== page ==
Taking time away from work is good for the health and morale of employees. When they can rest during an illness, recuperate after an injury, or tend to affairs in their personal lives, they’re better able to focus at work and engage in the tasks at hand. Too many absences, however, can be costly for employers and frustrating for other employees who have to pick up the slack.
A lot of absences may be sign of absenteeism, which occurs when employees skip work for no good reason. You may not be able to prevent the illnesses, injuries, or family emergencies that keep employees from coming to work, but you can and should do something about absenteeism. Fortunately, there are a few steps you can take.
Employees may need to take time off from work for various reasons, including for their own medical situations or family emergencies. Federal and state leave laws require employers to provide employees with leave in certain situations.
If you are an FMLA-covered employer, you should always consider whether an employee who requires time off of work due to a work-related injury or illness is eligible for leave under the Family and Medical Leave Act (FMLA) (and/or possibly leave under a state law).
Certain workers’ compensation (WC) leaves may also be covered under the FMLA. An employee’s FMLA leave may run concurrently with a WC absence when the injury is one that meets the criteria for a "serious health condition" under the FMLA (and the employee satisfies all other eligibility criteria).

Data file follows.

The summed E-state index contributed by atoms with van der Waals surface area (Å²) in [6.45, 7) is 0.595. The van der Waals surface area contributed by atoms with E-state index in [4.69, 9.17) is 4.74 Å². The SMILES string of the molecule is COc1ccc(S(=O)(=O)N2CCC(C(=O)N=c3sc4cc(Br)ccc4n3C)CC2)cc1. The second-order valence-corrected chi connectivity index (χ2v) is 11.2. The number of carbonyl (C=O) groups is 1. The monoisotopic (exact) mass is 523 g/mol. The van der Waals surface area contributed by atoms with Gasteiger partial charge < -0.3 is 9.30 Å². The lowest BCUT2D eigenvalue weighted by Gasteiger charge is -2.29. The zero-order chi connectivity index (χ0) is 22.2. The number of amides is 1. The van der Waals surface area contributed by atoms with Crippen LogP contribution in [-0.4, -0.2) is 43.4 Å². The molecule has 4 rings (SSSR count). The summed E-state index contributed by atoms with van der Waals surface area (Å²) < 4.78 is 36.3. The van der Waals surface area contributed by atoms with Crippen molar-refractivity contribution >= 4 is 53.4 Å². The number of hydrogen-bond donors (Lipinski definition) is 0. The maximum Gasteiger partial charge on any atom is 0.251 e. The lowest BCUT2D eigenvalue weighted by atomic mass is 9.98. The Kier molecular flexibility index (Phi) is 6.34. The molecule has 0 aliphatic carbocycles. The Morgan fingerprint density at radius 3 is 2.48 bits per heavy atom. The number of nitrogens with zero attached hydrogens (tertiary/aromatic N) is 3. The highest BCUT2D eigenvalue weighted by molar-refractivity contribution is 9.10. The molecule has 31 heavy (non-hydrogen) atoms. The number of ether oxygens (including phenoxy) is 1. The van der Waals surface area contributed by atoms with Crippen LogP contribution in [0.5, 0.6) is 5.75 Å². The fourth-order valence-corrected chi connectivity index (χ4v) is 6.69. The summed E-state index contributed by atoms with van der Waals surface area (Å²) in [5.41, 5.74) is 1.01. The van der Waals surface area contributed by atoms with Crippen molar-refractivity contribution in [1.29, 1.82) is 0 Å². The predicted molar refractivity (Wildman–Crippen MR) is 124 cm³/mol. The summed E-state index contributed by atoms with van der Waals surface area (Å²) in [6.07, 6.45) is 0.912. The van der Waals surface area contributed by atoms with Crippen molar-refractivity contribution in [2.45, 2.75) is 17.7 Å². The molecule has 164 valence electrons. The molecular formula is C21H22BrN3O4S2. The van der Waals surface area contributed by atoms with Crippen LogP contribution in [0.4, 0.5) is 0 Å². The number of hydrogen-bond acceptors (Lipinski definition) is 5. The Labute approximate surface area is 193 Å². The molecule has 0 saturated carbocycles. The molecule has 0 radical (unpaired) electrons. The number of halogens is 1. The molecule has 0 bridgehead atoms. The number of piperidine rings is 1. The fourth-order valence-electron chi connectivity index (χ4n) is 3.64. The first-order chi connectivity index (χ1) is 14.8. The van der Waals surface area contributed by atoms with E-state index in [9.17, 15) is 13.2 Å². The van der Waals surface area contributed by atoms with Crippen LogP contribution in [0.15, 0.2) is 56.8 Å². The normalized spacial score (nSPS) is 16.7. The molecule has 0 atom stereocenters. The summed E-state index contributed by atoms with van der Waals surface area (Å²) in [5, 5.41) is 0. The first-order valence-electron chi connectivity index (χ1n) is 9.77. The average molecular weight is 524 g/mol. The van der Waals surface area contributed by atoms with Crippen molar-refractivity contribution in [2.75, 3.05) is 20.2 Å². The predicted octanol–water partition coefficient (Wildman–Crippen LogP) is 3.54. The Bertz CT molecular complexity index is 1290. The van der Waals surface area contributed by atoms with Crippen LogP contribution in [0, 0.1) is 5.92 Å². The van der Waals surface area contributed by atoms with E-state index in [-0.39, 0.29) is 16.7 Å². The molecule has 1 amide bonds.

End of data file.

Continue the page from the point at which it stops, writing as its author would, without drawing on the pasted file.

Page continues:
Upon return from Family and Medical Leave Act (FMLA) leave, an employee must be restored to his or her original position or to an equivalent position with equivalent pay, benefits, and other terms and conditions of employment. An employee is entitled to reinstatement even if he or she was replaced during the leave or if the employee’s position was restructured to accommodate his or her absence. However, there are circumstances under which reinstatement is not required.
The Family and Medical Leave Act (FMLA) clearly states that when an employer knows that a worker taking leave qualifies for FMLA, it must designate the worker’s absence as FMLA leave.
Despite this requirement, some employers let employees choose whether to designate their leave as FMLA leave. Two recent court cases—Escriba v. Foster Poultry Farms and Amstutz v. Liberty Center Board of Education—have highlighted why this approach could cause problems for your company.